The One Aerodynamics Subject That Drives Me Nuts; The No-Flap Landing

May 5, 2018

It was something that was beaten into me from the beginning of my training; understanding chord-line, and how it changes with the additional of drag devices, such as flaps. The problem I see when teaching new CFIs is that there is a large misunderstanding of chord-line, how it changes, and how the no-flap landing is different aerodynamically than a traditional “full-flap” landing.

 

So here is the back story. I had a PHENOMENAL instructor for my CFI initial training, and he required a lot from me. During one flight, he asked me to demonstrate a no-flap landing. After a successful landing, I was asked (during the post-briefing, of course,) why the airplane performs differently during no-flap landing. At the time, I needed a little guidance to muster up a decent explanation. Fast forward three years later, and I have a student who was struggling with the same explanation. After watching one of my colleagues give an excellent description of aerodynamic misunderstandings with student pilots, this particular subject included, I figured it was time to get typing!

 

So here’s the thing; performing a no-flap landing usually means that you will be holding a higher pitch attitude throughout the maneuver, and you will have float longer during the landing roll out. But why?

 

Higher Pitch Attitude, Not Necessarily Higher AOA

Let’s review what chord-line is. The chord-line of a wing is the measurement from the leading edge of a wing, to its trailing edge. With a wing in the clean configuration, this is drawn as a straight line from the leading edge to the trailing edge at their longest portions.

 (Of course, this is a generalized wing and condition. Remember, your relative wind is opposite of the direction of your flight path.)

 

Now what happens when we add flaps? Now that we changed the camber of the wing, and the position of the trailing edge, we also changed the chord-line!

(Note how with the same pitch attitude, with flaps added the chord-line changes, and as a result the angle of attack increases.)

 

An important concept of where the chord line falls into is Angle of Attack (AOA.) The measurement from the chord-line to the relative wind (direction opposite of your flight path) is your AOA. However, student pilots tend to overlook how your angle of attack changes, as a result of chord line changes, from the addition or subtraction of flaps.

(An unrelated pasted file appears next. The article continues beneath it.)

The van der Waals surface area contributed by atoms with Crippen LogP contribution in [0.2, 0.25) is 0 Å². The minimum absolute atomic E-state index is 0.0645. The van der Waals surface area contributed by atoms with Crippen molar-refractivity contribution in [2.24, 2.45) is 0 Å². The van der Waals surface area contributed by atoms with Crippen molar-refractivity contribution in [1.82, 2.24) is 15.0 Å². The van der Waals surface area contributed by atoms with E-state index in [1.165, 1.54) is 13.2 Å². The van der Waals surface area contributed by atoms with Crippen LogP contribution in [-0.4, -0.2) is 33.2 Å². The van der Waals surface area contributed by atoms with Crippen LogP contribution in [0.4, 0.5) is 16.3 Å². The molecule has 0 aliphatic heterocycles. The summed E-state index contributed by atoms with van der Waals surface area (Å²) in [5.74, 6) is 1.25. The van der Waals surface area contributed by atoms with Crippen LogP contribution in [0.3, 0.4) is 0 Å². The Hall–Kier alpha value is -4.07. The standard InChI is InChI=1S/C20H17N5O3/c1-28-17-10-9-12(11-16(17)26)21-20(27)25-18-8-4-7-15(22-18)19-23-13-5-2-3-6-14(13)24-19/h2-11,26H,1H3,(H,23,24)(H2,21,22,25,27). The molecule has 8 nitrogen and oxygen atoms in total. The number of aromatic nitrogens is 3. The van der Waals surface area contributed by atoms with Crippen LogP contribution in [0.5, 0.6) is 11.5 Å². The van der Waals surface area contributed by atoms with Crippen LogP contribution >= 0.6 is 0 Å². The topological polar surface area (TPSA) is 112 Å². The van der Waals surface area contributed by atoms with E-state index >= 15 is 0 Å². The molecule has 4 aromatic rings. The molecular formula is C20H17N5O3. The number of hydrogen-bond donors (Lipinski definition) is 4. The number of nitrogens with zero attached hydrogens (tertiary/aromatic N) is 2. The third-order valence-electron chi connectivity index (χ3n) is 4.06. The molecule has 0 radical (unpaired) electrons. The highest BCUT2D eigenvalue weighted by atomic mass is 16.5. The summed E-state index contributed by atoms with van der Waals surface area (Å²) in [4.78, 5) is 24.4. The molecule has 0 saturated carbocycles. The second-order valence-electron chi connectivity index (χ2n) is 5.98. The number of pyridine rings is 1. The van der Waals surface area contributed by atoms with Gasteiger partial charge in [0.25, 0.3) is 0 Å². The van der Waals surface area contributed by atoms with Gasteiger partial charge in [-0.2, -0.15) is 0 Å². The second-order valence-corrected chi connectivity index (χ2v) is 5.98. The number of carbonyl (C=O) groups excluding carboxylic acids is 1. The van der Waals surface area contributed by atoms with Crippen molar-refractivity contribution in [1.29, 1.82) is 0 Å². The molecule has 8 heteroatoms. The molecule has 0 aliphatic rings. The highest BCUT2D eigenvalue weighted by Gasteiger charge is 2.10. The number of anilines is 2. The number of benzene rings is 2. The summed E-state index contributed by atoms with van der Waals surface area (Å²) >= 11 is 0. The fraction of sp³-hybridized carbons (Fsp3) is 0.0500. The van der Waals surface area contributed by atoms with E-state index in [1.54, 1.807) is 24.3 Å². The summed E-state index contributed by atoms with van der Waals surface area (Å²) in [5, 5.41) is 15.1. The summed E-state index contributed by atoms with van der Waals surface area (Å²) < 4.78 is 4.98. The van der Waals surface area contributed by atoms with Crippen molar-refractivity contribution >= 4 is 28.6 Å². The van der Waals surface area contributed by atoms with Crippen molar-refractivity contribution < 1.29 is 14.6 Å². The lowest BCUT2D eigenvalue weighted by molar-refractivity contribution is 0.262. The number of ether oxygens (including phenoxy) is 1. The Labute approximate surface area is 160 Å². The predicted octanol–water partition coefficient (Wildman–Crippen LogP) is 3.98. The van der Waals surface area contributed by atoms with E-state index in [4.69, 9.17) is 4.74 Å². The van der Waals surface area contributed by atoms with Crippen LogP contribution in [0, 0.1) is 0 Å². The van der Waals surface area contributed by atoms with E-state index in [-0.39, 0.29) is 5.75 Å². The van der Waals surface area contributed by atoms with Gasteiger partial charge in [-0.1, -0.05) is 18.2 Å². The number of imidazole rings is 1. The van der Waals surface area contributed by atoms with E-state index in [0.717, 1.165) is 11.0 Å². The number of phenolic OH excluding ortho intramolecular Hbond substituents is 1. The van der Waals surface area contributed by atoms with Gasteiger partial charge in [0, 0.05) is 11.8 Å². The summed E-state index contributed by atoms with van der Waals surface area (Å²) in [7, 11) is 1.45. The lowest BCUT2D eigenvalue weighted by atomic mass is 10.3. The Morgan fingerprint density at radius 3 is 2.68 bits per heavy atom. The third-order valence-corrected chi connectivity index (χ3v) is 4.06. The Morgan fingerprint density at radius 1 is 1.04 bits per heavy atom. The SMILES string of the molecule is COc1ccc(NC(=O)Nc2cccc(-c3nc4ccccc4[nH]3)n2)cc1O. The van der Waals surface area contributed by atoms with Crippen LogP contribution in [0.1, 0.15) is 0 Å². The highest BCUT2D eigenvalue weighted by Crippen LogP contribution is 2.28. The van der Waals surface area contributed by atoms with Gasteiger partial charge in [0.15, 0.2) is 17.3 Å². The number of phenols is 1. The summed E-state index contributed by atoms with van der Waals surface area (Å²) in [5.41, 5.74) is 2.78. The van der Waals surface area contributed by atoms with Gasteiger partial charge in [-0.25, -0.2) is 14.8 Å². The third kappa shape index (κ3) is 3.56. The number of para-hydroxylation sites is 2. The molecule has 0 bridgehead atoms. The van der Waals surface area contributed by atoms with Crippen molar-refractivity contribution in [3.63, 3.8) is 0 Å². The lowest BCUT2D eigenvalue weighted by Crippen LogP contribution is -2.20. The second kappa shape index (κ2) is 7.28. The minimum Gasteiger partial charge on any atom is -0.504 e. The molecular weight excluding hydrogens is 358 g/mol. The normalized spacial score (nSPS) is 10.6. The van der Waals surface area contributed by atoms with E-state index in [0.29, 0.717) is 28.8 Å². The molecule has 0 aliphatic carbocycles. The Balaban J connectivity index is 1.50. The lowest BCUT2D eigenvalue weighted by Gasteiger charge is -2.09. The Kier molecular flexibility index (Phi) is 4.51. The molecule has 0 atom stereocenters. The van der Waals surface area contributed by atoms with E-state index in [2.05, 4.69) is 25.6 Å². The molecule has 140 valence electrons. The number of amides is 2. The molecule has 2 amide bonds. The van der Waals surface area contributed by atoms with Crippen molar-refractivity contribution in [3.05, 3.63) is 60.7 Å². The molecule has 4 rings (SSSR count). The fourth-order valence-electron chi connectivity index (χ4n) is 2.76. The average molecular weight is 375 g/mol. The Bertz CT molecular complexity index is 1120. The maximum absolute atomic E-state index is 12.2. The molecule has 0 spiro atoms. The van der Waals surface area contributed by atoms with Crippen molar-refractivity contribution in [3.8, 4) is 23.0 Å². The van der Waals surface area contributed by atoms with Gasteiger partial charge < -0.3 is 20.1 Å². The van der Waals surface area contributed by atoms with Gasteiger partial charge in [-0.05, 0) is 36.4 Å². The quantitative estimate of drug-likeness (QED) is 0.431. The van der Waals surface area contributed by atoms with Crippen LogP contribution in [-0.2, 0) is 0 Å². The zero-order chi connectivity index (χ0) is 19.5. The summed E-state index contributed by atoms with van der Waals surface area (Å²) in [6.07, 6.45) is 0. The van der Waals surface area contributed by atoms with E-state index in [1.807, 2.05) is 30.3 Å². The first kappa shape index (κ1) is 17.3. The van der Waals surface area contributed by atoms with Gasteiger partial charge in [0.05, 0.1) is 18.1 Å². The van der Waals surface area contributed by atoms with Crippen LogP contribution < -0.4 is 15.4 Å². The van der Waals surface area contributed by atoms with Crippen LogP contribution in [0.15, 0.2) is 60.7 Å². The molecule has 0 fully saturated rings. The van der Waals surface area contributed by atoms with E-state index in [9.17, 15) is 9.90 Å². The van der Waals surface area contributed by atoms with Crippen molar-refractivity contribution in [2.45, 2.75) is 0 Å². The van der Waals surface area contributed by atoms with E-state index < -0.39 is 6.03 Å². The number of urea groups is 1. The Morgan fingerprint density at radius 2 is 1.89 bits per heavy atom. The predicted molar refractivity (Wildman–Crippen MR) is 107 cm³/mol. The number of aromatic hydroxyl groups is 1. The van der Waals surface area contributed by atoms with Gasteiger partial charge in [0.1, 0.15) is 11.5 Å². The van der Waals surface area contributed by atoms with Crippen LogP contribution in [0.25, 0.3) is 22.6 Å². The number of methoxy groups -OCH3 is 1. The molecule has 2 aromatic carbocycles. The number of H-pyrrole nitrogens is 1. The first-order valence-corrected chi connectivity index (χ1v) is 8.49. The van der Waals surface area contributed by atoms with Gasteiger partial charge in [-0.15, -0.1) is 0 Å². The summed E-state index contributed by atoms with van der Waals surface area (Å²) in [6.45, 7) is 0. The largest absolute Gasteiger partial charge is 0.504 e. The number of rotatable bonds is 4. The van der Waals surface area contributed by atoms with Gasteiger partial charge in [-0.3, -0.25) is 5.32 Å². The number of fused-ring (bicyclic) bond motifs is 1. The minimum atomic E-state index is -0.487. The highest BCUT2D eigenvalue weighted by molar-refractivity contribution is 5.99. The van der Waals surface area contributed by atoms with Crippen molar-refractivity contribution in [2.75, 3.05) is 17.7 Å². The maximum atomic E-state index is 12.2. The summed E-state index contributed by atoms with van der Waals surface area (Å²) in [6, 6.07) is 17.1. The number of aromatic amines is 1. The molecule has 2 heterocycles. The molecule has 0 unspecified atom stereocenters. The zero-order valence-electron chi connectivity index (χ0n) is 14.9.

So let’s look at it this way. You are in a Cessna 172, doing a traditional landing with 30 degrees of flaps. You are established on final at the right airspeed, maintaining a familiar sight picture, and you squeak the airplane right on the runway.

 

Now what would happen if upon moving the flap position lever to the 10-degree position, the flaps didn’t move? Your only options would be to troubleshoot, or more suitably, fly the airplane first and make a landing. Throughout the traffic pattern and on final approach, you realize you have a much higher pitch attitude than normal to maintain a desirable airspeed and decent to the runway. Why?

 

Simply put, you using less power and a higher pitch attitude to obtain the same angle of attack you would have with a full-flap landing. Now that the chord-line has decreased, due to the lack of flaps, a higher pitch attitude is required to position the chord-line at the same angle to achieve the same angle of attack you would have with flaps!

 

More Float

This part will not need as much explanation. Due to the lack of flaps, you have an overall decrease in parasitic drag. As a result, it is much harder to maintain a slower airspeed, and in the interest of safety, and not stalling, it will be better to be 5-10 knots faster on final approach to landing. Since you are faster, and have less drag, the airplane is going to float considerably throughout the landing. The issue? Landing too long, and not being used to it.

 

People get in their own comfort zone when it comes to landing a light general aviation aircraft with everything working correctly. However, when things don’t work correctly, and the airplane doesn’t perform as “normal” I notice people tend to focus more on continuing with procedure, rather than doing what’s safe.

 

So as a closing statement I will mention this; now you know that the airplane will have considerably longer float with a no-flap landing as opposed to a traditional full-flap landing. If you are starting to float farther down the runway than you are used to, do not be complacent, consider if a go-around is the best decision!

 

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